Respondents were also asked whether they think there should be a single national primary day or if the current nominating system should stay the same. A majority, 60%, said that it should stay the same and 40% said there should be a national primary. There is a party divide on this question, as 48% of Democrats want a national primary compared to 28% of Republicans and 43% of Independents.

Overall, 42% of voters trust the current democratic nominating process while 37% are untrusting, 21% were unsure. Breakdown by party reveals that 49% of Democrats trust the current democratic nominating process, 29% find it untrustworthy, and 22% were unsure. For Republicans, 41% trust the current democratic nominating process, 44% find it untrustworthy, and 16% were unsure. And among Independents, 34% trust the current democratic nominating process, 40% find it untrustworthy, and 26% were unsure.

Voters seem to have moved on the issue of Billionaire Jeffrey Epstein’s death over the summer with 46% now saying he was murdered, 21% saying he committed suicide and 33% unsure. This is a significant shift from August 2019 when 34% believed he was murdered, 33% believed he committed suicide, and 32% were unsure. Looking within the top Democratic candidates’ supporters’, 55% of Sanders supporters think he was murdered compared to 40% of Bloomberg supporters, 33% of Biden supporters and 20% of Warren supporters. And among voters who supported President Trump in 2016, 56% believe that he was murdered.

A slight majority, 53%, said they would take a vaccine for Coronavirus if it existed while 19% said they would not and 28% were unsure. About a third of voters, 33% said the federal government should have the surgeon general announce a warning, put in travel restrictions, and create mandatory quarantines and vaccines. Nearly 26% said just a travel restriction would be enough, 17% said the Surgeon General Announcement/guidance would be appropriate. Twelve-percent (12%) would like mandatory quarantines while 6% would like mandatory vaccines. About 7% said none of these actions should be taken.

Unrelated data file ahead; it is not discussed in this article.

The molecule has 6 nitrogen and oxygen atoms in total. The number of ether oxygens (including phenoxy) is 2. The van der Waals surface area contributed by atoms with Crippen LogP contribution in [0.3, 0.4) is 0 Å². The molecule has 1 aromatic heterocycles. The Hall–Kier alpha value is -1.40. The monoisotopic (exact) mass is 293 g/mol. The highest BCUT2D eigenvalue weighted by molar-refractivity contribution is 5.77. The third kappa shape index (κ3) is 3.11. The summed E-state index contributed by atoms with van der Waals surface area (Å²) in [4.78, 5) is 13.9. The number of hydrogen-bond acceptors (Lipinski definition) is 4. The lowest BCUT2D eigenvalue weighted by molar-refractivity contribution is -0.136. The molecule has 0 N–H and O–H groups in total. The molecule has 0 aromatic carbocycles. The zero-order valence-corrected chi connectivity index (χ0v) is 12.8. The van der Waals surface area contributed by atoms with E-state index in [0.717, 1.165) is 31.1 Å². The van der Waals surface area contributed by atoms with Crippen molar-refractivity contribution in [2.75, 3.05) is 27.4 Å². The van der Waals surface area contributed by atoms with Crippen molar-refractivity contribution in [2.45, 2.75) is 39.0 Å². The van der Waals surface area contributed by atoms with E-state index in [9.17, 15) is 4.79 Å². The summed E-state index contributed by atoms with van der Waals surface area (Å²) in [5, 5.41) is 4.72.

The most important issue for voters is the economy at 29%, followed by healthcare at 20%. Social issues came in third at 12%, the Environment was at 9% and Immigration rounded out the top 5 at 8%.

Caller ID:

The National Emerson College poll was conducted February 16-18, 2020 under the supervision of Assistant Professor Spencer Kimball. The sample consisted of registered voters, n=1,250, with a Credibility Interval (CI) similar to a poll’s margin of error (MOE) of +/- 2.7 percentage points. The data was weighted based on 2016 voter model of gender, education, age, mode, party registration, ethnicity, and region. It is important to remember that subsets based on gender, age, party breakdown, ethnicity and region carry with them higher margins of error, as the sample size is reduced. Data was collected using both an Interactive Voice Response (IVR) system of landlines only (n= 772) and an online panel provided by Amazon Turk (n= 478).

 

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New Hampshire 2020 Tracking Poll Night 8: Sanders Heads Into Primary With Lead, Buttigieg Within Margin of Error